Speaking of controversial villains, here’s one who definitely isn’t that. Bowser (or King Koopa) is the quintessential video game bad guy, complete with frequent kidnapping attempts and a permanent frown that was easy to render in pixel form. Sure, he and Mario might lay aside their differences every now and then to have a fab time go-karting, but Bowser is still one of the best known antagonists of all time, known on sight to people of all ages.
Except, of course, whoever was responsible for the Super Mario Bros movie, who seemed to think Bowser should look like Donald Trump with excessive hair gel and even less tact.
There aren’t many kind words to be said about the movie, but its version of King Koopa was a new low; in fact, it's unclear exactly why he's referred to as such, being a generic dinosaur-human hybrid president... thing. All traces of Bowser’s original look are expunged, and we’re left with a gun-toting blonde guy who looks like he could be snapped in half by a mean glance from one of his henchmen. The ties to the original character can be summed up with ‘is the bad guy’ and ‘vague dinosaur theme’. The turtle part was apparently left by the wayside.
Even actor Dennis Hopper had nothing good to say about the character, describing it as the worst role he’d ever played. And this coming from a guy who starred in Waterworld.
4 VENOM (Spider-Man 3)
Most people who know nothing about comics could tell you what Venom looks like. He’s the guy in the black suit who looks like an evil Spider-Man, except with a face that’s pure nightmare fuel. His connection to Spider-Man in the comics is legendary, as is Eddie Brock’s complicated relationship with the Venom suit.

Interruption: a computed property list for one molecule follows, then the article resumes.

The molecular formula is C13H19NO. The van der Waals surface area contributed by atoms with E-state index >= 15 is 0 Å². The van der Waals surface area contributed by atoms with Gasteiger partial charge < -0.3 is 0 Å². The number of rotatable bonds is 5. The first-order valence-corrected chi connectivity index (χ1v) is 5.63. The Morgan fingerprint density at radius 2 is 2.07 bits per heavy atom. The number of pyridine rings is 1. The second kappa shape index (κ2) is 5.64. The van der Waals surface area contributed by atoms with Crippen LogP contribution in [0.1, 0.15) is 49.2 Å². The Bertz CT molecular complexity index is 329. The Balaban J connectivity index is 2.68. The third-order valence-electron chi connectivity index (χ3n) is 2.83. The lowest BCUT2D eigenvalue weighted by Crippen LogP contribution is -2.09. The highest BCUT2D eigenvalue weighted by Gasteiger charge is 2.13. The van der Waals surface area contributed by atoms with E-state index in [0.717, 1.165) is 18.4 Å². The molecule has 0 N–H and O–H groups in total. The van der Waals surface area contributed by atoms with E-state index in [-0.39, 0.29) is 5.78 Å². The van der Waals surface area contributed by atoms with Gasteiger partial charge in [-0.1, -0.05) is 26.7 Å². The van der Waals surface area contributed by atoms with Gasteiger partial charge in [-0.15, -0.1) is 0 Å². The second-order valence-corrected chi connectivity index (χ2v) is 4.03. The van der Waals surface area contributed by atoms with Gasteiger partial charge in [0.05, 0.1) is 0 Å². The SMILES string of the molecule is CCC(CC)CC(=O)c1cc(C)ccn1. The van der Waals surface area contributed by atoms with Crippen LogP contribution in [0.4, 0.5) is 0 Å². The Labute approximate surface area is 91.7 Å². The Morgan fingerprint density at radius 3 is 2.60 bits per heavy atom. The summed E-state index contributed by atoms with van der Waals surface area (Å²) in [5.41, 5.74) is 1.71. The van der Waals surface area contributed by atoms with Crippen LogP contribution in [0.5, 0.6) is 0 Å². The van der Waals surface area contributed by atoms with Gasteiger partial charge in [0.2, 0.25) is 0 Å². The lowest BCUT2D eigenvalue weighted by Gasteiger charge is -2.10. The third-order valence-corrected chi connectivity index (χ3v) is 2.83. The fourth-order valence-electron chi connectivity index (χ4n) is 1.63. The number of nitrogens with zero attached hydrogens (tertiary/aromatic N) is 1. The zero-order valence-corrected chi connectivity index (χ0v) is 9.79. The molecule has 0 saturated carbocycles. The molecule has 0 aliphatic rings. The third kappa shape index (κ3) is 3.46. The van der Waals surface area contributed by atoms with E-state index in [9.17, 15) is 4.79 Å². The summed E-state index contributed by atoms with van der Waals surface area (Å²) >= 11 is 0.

The extremely hit-and-miss Spider-Man 3 took a swing at Venom and missed by a very wide margin. Funnily enough, for the time Venom is on-screen (about fifteen minutes, tops) he’s quite an effective villain. It’s just a shame he was hiding Topher Grace underneath his well-CG’d face. The most infamous member of Spider-Man’s cast of villains is reduced to a smug blonde guy who has to peel his face back whenever he talks, utterly ruining Venom’s intimidation factor. There’s also the fact that Topher Grace was given hammy dialogue and somehow manages to ham it up even more:
“Never wound…what you can’t kill.”
Gee, maybe the delivery sells it (spoiler: it doesn’t).
3 EMMA FROST (X-Men: First Class)
Emma Frost might be well-known as one of the X-Men, but she spent a good few years as a villain associated with the Hellfire Club. As an immensely powerful telepath, The White Queen was one of the X-Men’s most persistent foes, and even after switching sides, she’s far from a run-of-the-mill hero. Emma Frost is also known for her complex personality, self-assured manner and razor-sharp wit.